The Keychange Movement

By Emma Zillman (From The Fields) and Emily Pilbeam (BBC Music Introducing)

Posted

Keychange Playlist Web

Keychange is a pioneering international movement which empowers women to transform the future of music whilst encouraging festivals to achieve a 50:50 gender balance by 2022.

We hear from Emma Zillman (From The Fields) and Emily Pilbeam (BBC Music Introducing) regarding their thoughts on the importance of such an initiative.

How important is it to display a balanced gender split on a festival line-up?

Emma Zillman (EZ): I believe that a festival’s line-up of entertainers (across arts, culture and music) should at least be representative of the audience attending that event, which isn’t currently happening in the commercial music festival industry.

It’s really important for this to change for many reasons including promoting inclusivity, opening the minds of audiences, and inspiring future generations of performers amongst others.

But I think it’s a wider issue about diversity at music festivals, that isn’t just limited to gender.

Emily Pilbeam (EP): It’s really important to try to get as balanced a gender split as possible. Well, it’s important to get a balance of everything... gender,  genre,  ethnicities.  Particularly  at the BBC, it is important to be as representative of our community as possible. We need to be making sure that everyone feels represented and feels connected to the music community. It’s such an important way of pushing for change to happen, although not the only way.

 

Is it easy to ensure a 50/50 gender split while maintaining great music programming?

EZ: There are plenty of amazing female artists out there, but the question is really about whether you can book the best bands for your budget… and the short answer is no! One of the reasons is that there are generally more male performers available at a higher level, which ultimately makes them better value than their female counterparts as there’s more competition in the market. I should point out that this isn’t the same across the board. It’s quite genre- specific as well. A folk or pop festival will have a much easier time finding suitable female artists than a metal or EDM based festival will.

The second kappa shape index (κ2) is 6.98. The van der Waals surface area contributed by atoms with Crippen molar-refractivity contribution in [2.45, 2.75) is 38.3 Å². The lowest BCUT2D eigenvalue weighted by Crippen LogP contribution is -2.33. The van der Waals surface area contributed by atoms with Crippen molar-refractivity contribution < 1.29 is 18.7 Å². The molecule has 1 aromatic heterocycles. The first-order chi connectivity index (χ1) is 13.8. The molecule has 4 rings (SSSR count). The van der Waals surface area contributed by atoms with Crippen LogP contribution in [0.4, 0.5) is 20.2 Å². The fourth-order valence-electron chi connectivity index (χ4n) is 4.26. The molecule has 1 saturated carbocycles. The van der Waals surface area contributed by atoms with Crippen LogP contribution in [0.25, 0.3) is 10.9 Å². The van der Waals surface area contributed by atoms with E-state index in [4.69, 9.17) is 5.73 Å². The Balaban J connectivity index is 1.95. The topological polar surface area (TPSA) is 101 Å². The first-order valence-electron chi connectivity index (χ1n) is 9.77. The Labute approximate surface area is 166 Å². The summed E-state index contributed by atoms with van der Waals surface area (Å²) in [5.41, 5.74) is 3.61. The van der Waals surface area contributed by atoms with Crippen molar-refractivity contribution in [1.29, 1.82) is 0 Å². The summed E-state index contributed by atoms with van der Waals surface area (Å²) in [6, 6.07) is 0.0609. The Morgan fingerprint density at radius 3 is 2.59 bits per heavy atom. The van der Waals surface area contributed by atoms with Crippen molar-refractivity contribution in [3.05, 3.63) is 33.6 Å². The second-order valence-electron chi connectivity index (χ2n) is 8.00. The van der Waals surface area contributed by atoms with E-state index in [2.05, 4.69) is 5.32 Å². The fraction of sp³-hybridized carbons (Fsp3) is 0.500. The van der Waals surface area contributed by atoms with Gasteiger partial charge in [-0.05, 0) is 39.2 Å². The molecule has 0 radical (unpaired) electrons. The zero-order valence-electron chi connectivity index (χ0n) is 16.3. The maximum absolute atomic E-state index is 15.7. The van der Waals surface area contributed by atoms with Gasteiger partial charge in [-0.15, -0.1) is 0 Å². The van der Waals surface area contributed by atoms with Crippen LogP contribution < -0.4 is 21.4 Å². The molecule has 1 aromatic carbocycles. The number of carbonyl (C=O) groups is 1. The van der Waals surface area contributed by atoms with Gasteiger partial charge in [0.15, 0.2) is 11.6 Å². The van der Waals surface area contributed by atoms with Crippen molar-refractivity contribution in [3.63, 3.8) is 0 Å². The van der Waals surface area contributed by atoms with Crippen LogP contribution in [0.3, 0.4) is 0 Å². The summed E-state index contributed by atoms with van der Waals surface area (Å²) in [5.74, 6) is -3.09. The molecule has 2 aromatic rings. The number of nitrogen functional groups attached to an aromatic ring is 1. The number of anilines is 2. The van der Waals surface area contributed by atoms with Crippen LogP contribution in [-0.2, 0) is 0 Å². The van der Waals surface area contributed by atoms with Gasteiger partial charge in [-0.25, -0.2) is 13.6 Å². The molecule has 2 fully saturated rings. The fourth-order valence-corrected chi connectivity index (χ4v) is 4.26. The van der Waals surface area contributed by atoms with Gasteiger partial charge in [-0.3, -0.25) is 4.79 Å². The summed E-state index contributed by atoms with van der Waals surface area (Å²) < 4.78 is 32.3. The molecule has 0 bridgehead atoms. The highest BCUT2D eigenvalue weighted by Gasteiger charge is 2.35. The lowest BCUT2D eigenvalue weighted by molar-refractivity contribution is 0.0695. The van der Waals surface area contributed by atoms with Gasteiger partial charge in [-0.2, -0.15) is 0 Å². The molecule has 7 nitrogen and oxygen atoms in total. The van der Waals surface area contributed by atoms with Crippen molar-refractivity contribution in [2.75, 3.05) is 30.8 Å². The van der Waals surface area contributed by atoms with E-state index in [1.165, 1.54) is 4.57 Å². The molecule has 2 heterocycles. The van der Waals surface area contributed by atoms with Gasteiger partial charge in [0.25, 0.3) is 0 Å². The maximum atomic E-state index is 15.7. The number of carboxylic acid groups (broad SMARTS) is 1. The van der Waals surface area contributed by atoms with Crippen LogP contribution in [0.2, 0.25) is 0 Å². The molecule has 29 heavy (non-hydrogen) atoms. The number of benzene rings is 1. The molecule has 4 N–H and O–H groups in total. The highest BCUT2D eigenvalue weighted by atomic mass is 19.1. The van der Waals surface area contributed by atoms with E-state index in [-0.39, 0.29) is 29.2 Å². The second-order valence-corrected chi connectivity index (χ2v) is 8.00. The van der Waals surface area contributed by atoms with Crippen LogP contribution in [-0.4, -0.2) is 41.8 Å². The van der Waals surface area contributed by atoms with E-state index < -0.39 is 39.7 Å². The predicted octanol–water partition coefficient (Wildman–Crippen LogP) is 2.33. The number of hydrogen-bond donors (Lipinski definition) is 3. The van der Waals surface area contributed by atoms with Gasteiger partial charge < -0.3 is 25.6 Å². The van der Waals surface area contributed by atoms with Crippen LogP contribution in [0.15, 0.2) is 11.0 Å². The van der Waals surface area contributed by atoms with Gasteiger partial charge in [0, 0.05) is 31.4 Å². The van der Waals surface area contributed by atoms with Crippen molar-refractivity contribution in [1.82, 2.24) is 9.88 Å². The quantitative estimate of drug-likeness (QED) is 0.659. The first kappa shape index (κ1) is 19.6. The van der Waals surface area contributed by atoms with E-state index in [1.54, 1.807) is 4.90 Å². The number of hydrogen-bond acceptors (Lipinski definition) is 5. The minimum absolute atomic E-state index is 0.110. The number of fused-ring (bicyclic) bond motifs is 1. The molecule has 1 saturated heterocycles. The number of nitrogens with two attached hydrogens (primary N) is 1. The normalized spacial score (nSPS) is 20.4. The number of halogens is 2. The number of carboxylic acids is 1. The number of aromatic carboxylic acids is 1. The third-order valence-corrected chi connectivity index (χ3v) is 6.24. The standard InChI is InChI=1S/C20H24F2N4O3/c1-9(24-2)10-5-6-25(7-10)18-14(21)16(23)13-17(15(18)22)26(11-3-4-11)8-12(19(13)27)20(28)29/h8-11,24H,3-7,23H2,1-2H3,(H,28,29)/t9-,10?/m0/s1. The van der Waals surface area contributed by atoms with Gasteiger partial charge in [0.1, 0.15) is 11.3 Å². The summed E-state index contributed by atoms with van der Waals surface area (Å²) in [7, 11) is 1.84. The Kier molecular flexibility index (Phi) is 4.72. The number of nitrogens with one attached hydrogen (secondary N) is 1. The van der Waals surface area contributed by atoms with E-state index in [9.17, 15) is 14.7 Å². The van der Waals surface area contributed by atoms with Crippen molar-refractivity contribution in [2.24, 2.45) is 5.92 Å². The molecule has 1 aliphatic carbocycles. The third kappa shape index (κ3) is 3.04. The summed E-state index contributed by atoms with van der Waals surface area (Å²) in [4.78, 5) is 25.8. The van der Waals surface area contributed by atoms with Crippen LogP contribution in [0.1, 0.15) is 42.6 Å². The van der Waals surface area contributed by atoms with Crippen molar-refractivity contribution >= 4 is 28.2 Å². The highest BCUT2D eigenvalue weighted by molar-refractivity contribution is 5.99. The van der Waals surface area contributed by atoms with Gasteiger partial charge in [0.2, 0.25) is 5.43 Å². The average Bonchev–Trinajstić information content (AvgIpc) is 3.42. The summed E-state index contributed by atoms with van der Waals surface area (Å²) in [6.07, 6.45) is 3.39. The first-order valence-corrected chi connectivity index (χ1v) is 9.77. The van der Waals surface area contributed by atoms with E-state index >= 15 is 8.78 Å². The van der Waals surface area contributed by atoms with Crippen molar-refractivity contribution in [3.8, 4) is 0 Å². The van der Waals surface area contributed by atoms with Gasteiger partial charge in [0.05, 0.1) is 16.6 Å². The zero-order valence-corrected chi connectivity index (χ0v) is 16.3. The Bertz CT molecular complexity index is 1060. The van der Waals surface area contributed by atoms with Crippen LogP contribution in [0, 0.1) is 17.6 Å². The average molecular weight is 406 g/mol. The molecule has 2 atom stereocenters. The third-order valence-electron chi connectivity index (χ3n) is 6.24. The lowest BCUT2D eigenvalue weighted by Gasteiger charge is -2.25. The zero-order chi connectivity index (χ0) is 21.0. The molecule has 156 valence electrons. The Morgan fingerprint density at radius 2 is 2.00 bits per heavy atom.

However, it’s not all doom and gloom as I’ve found that  it is getting easier, slowly. The conversation on gender diversity has become an everyday topic; which in turn means that there’s more focus on it, and more constructive and supportive initiatives to combat the issue are being implemented as a result.

EP: On both of the shows I work on (Monday Night Mixtape and BBC Music Introducing in West Yorkshire)    it is fairly easy to aim for a 50/50 gender split. I think in Leeds and West Yorkshire we’re really lucky to have a lot of organisations that push for representation at gigs and events. You  just have to have a quick look at Girl Gang    to see all of the amazing events they’re doing to ensure that women and people of marginalised genders can feel empowered to get involved in things. >>

 

What support does a festival need to help generate a fair gender split across its stages?

EZ: Actually the support doesn’t really need to come to the festival directly. Change needs to start much earlier in an artist’s career – way before they play on a festival stage…

As a festival we want to book the most popular acts for our audience within budget. If the most popular acts (based on a variety of things but mainly ticket sales, as well as record sales, streaming numbers, critical acclaim etc.) are all male, then it makes it very hard to take risks away from that. Perhaps major record companies have the most sway to influence popularity with their marketing budgets, but ultimately it is the consumer who will dictate the change needed for festivals. Having said that, the best thing you can give festivals at the moment to address this issue is some time. Wheels are being put in motion at the lower levels now to try and enforce some positive change, but it will take a few years to get there. We’re trying to rectify years upon years of prejudice and discrimination here!

 

Are there any obvious roots to the problem we have seen with lack of female headliners?

EP: A lot of women talk to me about wanting to get in to the music industry, or wanting to start a band but lack the confidence. This whole issue of a lack of female headliners is part of a deeper problem within the patriarchy where men and women are led to believe they can only do certain things or certain jobs. Obviously a big part of the problem is that the vast majority of people at the top of the music industry are men, and I’m not about to tar all men with the same brush, but it has been proven that managers tend to hire people that remind them of themselves. I imagine there’s a similar link with labels and the bands they work with.